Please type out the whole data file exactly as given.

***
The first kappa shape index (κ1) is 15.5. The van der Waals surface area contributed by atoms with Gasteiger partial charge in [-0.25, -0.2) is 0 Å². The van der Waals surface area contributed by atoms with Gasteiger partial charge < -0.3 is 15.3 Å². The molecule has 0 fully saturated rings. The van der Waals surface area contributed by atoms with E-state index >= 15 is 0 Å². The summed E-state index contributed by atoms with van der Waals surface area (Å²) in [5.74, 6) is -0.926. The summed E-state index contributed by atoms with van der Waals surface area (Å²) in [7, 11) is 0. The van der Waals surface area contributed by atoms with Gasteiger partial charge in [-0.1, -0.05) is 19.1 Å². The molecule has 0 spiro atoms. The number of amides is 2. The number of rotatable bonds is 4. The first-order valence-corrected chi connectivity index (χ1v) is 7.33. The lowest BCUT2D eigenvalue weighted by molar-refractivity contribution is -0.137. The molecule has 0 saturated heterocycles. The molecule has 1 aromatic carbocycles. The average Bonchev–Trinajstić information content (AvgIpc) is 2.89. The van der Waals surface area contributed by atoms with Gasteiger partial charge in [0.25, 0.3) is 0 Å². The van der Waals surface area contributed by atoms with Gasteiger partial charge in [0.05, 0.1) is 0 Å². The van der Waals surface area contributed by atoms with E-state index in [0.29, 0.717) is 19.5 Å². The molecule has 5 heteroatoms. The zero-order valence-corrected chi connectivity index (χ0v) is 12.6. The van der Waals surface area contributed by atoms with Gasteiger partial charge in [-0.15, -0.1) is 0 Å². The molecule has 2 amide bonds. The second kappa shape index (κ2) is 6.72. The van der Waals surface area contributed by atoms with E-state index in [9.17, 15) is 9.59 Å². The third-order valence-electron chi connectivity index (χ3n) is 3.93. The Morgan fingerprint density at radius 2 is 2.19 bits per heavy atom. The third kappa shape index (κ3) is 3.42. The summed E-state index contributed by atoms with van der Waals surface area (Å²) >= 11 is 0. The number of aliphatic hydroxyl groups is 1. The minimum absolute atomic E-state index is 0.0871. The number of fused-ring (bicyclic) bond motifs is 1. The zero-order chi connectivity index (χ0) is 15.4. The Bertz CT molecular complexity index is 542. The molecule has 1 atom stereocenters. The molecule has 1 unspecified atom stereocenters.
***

The first kappa shape index (κ1) is 15.5. The van der Waals surface area contributed by atoms with Gasteiger partial charge in [-0.25, -0.2) is 0 Å². The van der Waals surface area contributed by atoms with Gasteiger partial charge < -0.3 is 15.3 Å². The molecule has 0 fully saturated rings. The van der Waals surface area contributed by atoms with E-state index >= 15 is 0 Å². The summed E-state index contributed by atoms with van der Waals surface area (Å²) in [5.74, 6) is -0.926. The summed E-state index contributed by atoms with van der Waals surface area (Å²) in [7, 11) is 0. The van der Waals surface area contributed by atoms with Gasteiger partial charge in [-0.1, -0.05) is 19.1 Å². The molecule has 0 spiro atoms. The number of amides is 2. The number of rotatable bonds is 4. The first-order valence-corrected chi connectivity index (χ1v) is 7.33. The lowest BCUT2D eigenvalue weighted by molar-refractivity contribution is -0.137. The molecule has 0 saturated heterocycles. The molecule has 1 aromatic carbocycles. The average Bonchev–Trinajstić information content (AvgIpc) is 2.89. The van der Waals surface area contributed by atoms with Gasteiger partial charge in [0.25, 0.3) is 0 Å². The van der Waals surface area contributed by atoms with Gasteiger partial charge in [0.05, 0.1) is 0 Å². The van der Waals surface area contributed by atoms with E-state index in [0.29, 0.717) is 19.5 Å². The molecule has 5 heteroatoms. The zero-order valence-corrected chi connectivity index (χ0v) is 12.6. The van der Waals surface area contributed by atoms with Gasteiger partial charge in [-0.15, -0.1) is 0 Å². The molecule has 2 amide bonds. The second kappa shape index (κ2) is 6.72. The van der Waals surface area contributed by atoms with E-state index in [9.17, 15) is 9.59 Å². The third-order valence-electron chi connectivity index (χ3n) is 3.93. The Morgan fingerprint density at radius 2 is 2.19 bits per heavy atom. The third kappa shape index (κ3) is 3.42. The summed E-state index contributed by atoms with van der Waals surface area (Å²) >= 11 is 0. The number of aliphatic hydroxyl groups is 1. The minimum absolute atomic E-state index is 0.0871. The number of fused-ring (bicyclic) bond motifs is 1. The zero-order chi connectivity index (χ0) is 15.4. The Bertz CT molecular complexity index is 542. The molecule has 1 atom stereocenters. The molecule has 1 unspecified atom stereocenters.